Humans will embrace good news and attenuate bad news. People tend to overestimate their odds in a number of different things, while underplaying the risks of cancer, divorce or unemployment. Researchers from the University of College London (UCL) have found a way of removing the optimism bias that humans suffer from by using a magnetic field on a small region of the brain called the left inferior frontal gyrus (IFG).
The scientists published their findings in the Proceedings of the National Academy of Sciences. Much of the previous evidence of this was based upon decades of correlations. This is a rare example of a direct manipulation with a result.
The optimism bias isn’t something new, it was recognized decades ago and seems to exist fairly uniformly among humans of all ages. Tali Sharot, of the UCL, has been studying this bias since 2007. Previously, she used a functional magnetic resonance imaging scan (fMRI) and had linked the IFG to people’s ability to update their beliefs with new information.
fMRI only gave a correlation. To show causation, they needed to manipulate these brain regions and alter how people learn from blood and bad information. The scientists used a transcranial magnetic stimulation (TMS) to temporarily shut off parts of the brain to disrupt the right IFG, the left IFG, or an unrelated area in 30 volunteers. Then, the researchers asked the volunteers to estimate their chances of experiencing 40 different dooming scenarios, from Alzheimer’s to robberies.
Optimism bias was working well among volunteers receiving TMS to the right IFG or the unrelated region, but it vanished in people who had their left IFGs disrupted. They gave equal weight to statistics showing that events were either more or less likely than they had expected. TMS didn’t affect other traits that could have explained the volunteers’ behavior, such as emotional arousal or negativity.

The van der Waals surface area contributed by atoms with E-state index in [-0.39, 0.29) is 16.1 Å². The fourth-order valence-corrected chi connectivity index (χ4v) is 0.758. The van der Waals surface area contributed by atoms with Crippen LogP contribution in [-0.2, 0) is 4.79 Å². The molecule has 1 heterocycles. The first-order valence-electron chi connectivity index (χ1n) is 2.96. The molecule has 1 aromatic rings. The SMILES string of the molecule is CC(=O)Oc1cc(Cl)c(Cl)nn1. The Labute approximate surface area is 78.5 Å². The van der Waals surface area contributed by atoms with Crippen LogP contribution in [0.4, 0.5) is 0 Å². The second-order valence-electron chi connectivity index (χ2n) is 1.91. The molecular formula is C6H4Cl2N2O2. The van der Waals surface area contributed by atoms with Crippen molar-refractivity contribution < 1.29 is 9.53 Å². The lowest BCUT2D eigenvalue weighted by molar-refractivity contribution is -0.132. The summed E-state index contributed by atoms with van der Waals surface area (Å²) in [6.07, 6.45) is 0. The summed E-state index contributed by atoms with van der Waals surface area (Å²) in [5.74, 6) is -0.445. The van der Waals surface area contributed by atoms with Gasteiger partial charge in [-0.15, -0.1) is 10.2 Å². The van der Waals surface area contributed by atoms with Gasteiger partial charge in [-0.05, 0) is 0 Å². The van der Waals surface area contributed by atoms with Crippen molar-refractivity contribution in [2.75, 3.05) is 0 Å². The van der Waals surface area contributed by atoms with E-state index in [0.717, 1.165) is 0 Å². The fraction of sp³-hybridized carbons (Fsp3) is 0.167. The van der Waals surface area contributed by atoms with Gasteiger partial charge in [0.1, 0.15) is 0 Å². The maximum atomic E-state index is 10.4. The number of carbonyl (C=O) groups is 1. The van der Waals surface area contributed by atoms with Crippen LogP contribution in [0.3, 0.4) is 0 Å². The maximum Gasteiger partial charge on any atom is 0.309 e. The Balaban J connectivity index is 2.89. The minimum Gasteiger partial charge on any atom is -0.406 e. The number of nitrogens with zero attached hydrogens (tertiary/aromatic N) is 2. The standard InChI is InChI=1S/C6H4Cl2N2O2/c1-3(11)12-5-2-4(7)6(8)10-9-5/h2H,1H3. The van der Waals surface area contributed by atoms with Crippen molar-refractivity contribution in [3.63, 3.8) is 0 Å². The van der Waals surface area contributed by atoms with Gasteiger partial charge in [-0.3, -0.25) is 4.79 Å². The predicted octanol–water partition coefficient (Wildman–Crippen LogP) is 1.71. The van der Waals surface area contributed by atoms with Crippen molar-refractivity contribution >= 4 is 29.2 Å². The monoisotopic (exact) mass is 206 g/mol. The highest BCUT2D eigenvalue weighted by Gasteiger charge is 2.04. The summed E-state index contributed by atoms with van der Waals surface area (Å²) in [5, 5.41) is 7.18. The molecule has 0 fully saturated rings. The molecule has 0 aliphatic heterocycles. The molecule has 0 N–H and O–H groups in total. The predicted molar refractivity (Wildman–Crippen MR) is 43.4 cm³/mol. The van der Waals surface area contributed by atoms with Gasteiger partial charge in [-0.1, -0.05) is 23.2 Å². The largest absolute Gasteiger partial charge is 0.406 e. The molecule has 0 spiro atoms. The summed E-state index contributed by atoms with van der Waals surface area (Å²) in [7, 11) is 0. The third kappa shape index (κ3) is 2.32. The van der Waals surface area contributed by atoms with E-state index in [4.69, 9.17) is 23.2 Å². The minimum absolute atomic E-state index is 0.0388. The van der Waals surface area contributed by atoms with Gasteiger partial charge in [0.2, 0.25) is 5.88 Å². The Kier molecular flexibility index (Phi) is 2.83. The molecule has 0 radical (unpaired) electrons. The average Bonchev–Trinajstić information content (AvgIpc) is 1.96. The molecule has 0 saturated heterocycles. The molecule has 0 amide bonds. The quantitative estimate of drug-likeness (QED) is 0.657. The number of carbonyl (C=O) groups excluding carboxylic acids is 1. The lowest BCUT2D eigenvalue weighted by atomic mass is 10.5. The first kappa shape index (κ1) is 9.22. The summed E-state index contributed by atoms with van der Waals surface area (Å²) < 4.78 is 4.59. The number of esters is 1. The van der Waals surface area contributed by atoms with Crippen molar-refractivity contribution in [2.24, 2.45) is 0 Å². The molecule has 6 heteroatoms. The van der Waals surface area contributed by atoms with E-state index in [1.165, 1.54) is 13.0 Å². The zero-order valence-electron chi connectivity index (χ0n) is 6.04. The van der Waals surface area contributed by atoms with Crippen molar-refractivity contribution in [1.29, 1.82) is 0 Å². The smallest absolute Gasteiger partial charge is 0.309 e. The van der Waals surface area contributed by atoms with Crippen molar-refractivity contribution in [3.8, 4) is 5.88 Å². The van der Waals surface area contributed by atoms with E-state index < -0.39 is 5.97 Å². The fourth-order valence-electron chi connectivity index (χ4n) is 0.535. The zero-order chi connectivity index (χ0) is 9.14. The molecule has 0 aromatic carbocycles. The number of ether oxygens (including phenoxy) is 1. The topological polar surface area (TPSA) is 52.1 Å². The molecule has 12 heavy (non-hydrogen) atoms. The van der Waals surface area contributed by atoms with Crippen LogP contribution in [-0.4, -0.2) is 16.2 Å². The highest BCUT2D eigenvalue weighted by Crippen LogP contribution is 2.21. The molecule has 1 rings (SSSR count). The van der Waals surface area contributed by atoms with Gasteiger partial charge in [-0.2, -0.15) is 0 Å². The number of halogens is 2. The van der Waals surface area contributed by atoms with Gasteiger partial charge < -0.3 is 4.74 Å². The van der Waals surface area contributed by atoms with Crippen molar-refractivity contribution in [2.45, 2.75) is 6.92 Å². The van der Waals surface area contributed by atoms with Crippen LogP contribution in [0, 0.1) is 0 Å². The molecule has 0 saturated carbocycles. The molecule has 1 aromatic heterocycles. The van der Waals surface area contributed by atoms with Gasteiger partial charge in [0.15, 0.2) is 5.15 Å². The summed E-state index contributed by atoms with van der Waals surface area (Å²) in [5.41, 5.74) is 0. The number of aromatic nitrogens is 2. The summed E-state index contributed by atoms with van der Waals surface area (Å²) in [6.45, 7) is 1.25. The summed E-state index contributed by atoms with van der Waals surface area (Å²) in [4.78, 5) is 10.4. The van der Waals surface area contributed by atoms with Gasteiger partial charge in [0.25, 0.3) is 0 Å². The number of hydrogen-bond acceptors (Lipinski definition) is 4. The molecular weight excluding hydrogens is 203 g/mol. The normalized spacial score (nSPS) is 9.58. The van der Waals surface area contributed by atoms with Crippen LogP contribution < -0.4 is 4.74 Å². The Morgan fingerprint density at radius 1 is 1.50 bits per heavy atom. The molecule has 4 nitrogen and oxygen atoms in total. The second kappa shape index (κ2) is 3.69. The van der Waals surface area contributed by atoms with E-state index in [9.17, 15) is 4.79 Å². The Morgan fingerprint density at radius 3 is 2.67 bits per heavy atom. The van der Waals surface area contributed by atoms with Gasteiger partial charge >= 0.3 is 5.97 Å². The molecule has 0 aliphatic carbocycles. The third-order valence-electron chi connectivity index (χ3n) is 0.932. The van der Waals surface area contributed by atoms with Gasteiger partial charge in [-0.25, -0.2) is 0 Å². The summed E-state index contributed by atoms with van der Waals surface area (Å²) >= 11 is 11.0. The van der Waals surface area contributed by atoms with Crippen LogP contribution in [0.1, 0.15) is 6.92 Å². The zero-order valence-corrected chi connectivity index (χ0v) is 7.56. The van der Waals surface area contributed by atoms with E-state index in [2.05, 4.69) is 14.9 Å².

With the left area shut down, people were just as likely to adjust their beliefs based on good news, but were better at adjusting their beliefs based on bad news. Such research could reveal the mechanisms of depression. More research needs to be carried out to further validate these findings.
The scientists also found some individual variations. Even with their left IFG disrupted, 40% of the volunteers still showed the bias. This could mean that some people have a greater or lesser ability to resist cognitive biases. Targeting this area could help boost optimism in people who tend to lack it.
[via PNAS, chalkboard image by Lasse Kristensen]
Reference: “Selectively altering belief formation in the human brain” by Tali Sharot, Ryota Kanai, David Marston, Christoph W. Korn, Geraint Rees and Raymond J. Dolan, 24 September 2012, Proceedings of the National Academy of Sciences.
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